Okay, lightning round.  Rob, your second Ash McKenna book is City of Rose, and Alex, you have two books out in the next few months in Silent City and Down the Darkest Street.  Give me the elevator pitches for both, and how (if at all) they tie into Bad Beat.

Alex: In Silent City, we meet down-on-his-luck journalist Pete Fernandez. His fiancé’s ditched him, his father's died and he's on the brink of unemployment. He's also drinking himself sick. When a colleague asks him to help find his missing daughter, Pete's dragged into a dark, unexplored corner of the Miami underworld that involves an urban legend known as the Silent Death - one that turns out to be much deadlier than anyone anticipated. Down the Darkest Street jumps forward, and we find Pete trying to get his life in order after the tragic events of Silent City. But just as Pete starts to create some semblance of an existence together, he finds himself forced to investigate a series of grisly murders - pitting Pete against true darkness when he's most vulnerable. Bad Beat really gets the ball rolling for both of these books and serves as a nice primer for both characters, I think. It's really smart marketing by Polis - you can pick up the story and then read the first two chapters of Silent City and New Yorked - a perfect teaser to get tapped into these two PI series.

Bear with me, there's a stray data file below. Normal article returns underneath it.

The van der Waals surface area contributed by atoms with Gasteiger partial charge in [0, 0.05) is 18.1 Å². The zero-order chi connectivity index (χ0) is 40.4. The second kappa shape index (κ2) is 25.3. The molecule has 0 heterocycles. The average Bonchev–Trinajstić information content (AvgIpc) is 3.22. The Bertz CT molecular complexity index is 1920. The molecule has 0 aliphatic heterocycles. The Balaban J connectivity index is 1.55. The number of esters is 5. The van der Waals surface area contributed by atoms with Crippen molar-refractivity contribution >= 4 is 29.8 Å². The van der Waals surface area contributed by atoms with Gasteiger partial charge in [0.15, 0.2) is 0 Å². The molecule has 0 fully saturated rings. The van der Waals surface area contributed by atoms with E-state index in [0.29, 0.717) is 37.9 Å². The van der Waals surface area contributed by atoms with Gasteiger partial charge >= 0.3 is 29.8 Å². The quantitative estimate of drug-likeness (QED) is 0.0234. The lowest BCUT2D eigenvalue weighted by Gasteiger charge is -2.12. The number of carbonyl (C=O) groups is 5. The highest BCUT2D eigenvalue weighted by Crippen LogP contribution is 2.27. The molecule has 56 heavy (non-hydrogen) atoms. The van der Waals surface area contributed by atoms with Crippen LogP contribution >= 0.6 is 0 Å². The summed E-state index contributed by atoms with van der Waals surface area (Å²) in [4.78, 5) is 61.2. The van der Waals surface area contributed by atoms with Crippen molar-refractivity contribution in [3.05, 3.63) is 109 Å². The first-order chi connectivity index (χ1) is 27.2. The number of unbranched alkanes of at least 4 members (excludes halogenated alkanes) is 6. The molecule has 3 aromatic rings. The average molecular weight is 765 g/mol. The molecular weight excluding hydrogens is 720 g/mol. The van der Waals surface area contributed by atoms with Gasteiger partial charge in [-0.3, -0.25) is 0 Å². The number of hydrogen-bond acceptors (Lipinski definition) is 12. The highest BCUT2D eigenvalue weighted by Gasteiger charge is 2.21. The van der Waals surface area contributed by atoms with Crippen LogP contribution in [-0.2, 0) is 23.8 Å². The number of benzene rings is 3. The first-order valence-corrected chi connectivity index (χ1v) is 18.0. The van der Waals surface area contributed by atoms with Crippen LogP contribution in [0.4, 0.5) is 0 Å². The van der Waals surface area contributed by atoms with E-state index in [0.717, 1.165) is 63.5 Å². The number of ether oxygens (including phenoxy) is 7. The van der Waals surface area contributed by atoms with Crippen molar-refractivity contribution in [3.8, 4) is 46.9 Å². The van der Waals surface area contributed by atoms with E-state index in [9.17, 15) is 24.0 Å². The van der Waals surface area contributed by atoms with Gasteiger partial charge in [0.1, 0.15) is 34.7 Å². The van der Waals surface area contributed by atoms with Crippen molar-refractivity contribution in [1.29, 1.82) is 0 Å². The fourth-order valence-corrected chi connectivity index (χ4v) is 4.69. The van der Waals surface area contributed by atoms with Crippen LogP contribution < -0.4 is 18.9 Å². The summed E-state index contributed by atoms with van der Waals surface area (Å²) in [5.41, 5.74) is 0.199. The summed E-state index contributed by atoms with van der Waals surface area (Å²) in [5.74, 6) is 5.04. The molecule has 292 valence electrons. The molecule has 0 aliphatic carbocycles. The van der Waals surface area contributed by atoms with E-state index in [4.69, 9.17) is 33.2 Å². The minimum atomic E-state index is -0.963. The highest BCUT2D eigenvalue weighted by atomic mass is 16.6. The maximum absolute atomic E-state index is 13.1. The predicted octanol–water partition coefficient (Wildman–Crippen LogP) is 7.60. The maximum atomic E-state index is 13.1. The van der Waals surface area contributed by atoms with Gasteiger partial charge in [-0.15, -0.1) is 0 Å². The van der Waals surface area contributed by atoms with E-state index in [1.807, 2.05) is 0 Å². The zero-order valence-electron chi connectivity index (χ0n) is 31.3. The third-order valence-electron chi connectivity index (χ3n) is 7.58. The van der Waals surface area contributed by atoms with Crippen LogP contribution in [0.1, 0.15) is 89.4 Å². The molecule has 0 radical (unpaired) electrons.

Rob: In City of Rose, Ash has moved to Portland. He's working as a bouncer in a vegan strip club. One of the dancers tries to hire him--her daughter has gone missing. He refuses to take the job, because he's in a place where he's trying to avoid his past habits. Later that evening a guy in a chicken mask throws him in a trunk, holds a gun to his head, and tells him to stay away from the girls. That just serves to piss him off. So he takes the job and then things get bad. Because it's Ash, and he's not nearly as clever as he thinks he is.